If you had a perfect 24 hours in Austin, what would you do?
Perfect…hmmm. Not to dodge question one, but I’ve had plenty of perfect days not leaving the house. And I’ve had jam-packed perfect days I couldn’t hope to repeat even if I made stops at all the same spots. I suppose the only truly successful routines I have are food-oriented. Indulge me while put on my food critic hat?
Breakfast – The Clarskville location of Galaxy Café for the French toast or Mexican Breakfast. (We eat here a couple time a week…don’t miss the whipped sweet potatoes and chicken bowtie pasta for dinner). Galaxy’s quick, but if we needed even faster, the migas breakfast taco at El Chilito would be a solid second choice.
Late Morning – A trip to the 2nd Street District. I’m a fan of the “new” downtown. I wouldn’t live there – and wonder who’s actually inhabiting all those new condos- but it’s an excellent place to visit. The new Jo’s is a must-stop, the whole strip is pedestrian and dog friendly, and the window-shopping/people-watching is getting good.
Dinner – If it’s a special occasion, you can’t beat Hudson’s On The Bend. Start with the rattlesnake cakes, follow with the chocolate-espresso rubbed elk and you’ll have a dinner to talk about for the ages. Less expensive favorites include the perennially popular (and well deservedly so) Vespaio and the new Daily Grill at the Domain (the chicken pot pie is literally the size of your head).
After Dinner Drink – The Four Seasons. There’s no better bar in Austin for people-watching and star-sighting. Sure, drinks are expensive, but first-class atmosphere and service ain’t ever been cheap.
Dessert – The Driskill. Their 1886 Café & Bakery is hands-down the best pastry/desert spot in town – so good it’s worth fighting Sixth Street for.
You’ve seen and interviewed rock stars at most of the venues in town. What resonates about a venue with you, and do you have a favorite?
Great venues feature bookings and performances that perfectly balance artist-friendly and fan-friendly concerns, the interests of art and commerce, and acts that are local and touring. Great sightlines, good sound, and adequate space to move around are bonuses. The examples of those who do it right are endless, but start with Antone’s, Stubb’s, Emo’s, The Continental Club, The Cactus Café, Threadgill’s World Headquarters, La Zona Rosa, The Saxon Pub, Momo’s, The Parish and the Mohawk. These are all big-name, well-known clubs for a reason. I spend the bulk of my time between Antone’s and Stubb’s, but that’s a personal preference; as much as it sounds like a cop-out, if you’re presenting live music and can get people out to see it, I’m loathe to say any one venue is a bad choice.
Where would you take someone from out of town? What do you consider uniquely Austin?
Most of my guests end up at the grocery. I much prefer the original Central Market to the fancy flagship Whole Foods, but either will impress even the most-jaded out-of-towners. They enter skeptical and leave overwhelmed and jealous. Supermarket Capitol Of The World might be a good city slogan if the music well dries up. As for other uniquely Austin spots, most of my out-of-town guests at some point wind up at some combination of the Hotel San Jose bar, Las Manitas, Guero’s, Vespiao and Waterloo Records.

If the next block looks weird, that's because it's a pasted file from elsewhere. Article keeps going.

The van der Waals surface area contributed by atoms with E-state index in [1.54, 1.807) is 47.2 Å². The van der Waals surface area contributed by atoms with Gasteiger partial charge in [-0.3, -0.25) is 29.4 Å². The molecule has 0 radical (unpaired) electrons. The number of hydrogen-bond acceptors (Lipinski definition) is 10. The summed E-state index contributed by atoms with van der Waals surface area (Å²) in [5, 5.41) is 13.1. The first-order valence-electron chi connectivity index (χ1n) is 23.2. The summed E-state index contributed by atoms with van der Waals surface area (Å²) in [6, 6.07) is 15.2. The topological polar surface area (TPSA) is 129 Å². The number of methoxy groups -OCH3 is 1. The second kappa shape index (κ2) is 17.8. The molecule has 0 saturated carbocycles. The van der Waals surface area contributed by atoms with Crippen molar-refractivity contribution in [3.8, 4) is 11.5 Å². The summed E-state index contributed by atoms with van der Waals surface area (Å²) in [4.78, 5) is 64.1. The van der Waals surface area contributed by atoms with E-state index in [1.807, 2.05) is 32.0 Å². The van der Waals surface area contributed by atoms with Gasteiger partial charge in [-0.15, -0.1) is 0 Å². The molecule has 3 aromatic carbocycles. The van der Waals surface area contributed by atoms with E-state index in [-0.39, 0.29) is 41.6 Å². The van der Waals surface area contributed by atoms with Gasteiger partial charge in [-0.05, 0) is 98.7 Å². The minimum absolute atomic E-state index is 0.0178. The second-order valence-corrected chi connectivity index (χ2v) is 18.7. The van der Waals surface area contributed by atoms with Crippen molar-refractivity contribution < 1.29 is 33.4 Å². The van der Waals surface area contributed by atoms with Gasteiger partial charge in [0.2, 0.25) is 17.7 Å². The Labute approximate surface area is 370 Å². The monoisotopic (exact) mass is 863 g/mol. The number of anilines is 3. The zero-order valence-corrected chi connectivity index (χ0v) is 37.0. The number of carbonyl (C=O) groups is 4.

Is there a spot you would prefer to keep undiscovered?
The super-tiny upstairs bar at Starlite (I like to call it the “Anne Frank Suite”) is intimate and quiet. Dinner reservations aren’t required. I’d love for it to succeed, but secretly I’d prefer if the Triangle location of Flipnotics stayed as low-key as it’s been…the coffee is excellent and the lack of lines makes it Central Austin’s easiest in-and-out coffee experiences.
Do you have a favorite spot in your neighborhood?
Two. First off, Genuine Joe’s coffee. Great coffee, good muffins, and nice stay-all-day atmosphere. Plus, a dog and cigarette-friendly porch. What more could you ask for? Second: Little Deli. Absolutely unbeatable handmade sandwiches in what looks like the shopping center that time forgot.
Brunch or late night eats? Compare and Contrast.
I’ve already mentioned the Galaxy’s brunch, but I also darken the doorway of Manny Hattan’s on occasion – never has a bad day begun with an omelet and a bowl of matzoh ball soup. As for the great late-night debate, I’m partial to Kerbey over Magnolia, although not by a wide margin. The short stack at Kerbey has always struck me as just a little more consistent.
You’re not much of a drinker, but where would you recommend someone go for a good pour?
The places I like – primarily Club De Ville, the original Opal Devine’s, and the Longbranch – tend to be easy, low-frill hangs. They’re bar’s bars built around lounging and talking – not hustling drinks. Lovejoys also fits the bill, although I get there less often than perhaps I should. I’m also a long-time fan/friend of Fourth Street impresarios Matt Luckie and Will Muntz; Matt’s Belmont and Will’s Lucky Lounge aren’t like the bars mentioned above, but definitely make the cut for quality, consistency, and friendliness.
What’s a spot that you warn people away from?
As a whole, Sixth Street just isn’t what it used to be – nor is it terribly representative of nightlife in Austin. Maybe it’s that I’m not in college. But have you ever waited in line for the Parish and seen the kind of folks that consider Sixth Street fun? Most of em’ have fake-ID’s or are brides-to-be plastered in sex toys, celebrating their last night of freedom. Post-Steamboat, post-Black Cat, there’s exactly four reasons to be near anywhere Sixth –Best Wurst, Casino El Camino and yes, The Parish. (Lovejoys and the side-door of Emo’s don’t count). I’m not much of a South Austin guy, but there’s more soul in a half block of South Congress than the entire run of Sixth.
Above: Andy interviewing Los Lonely Boys.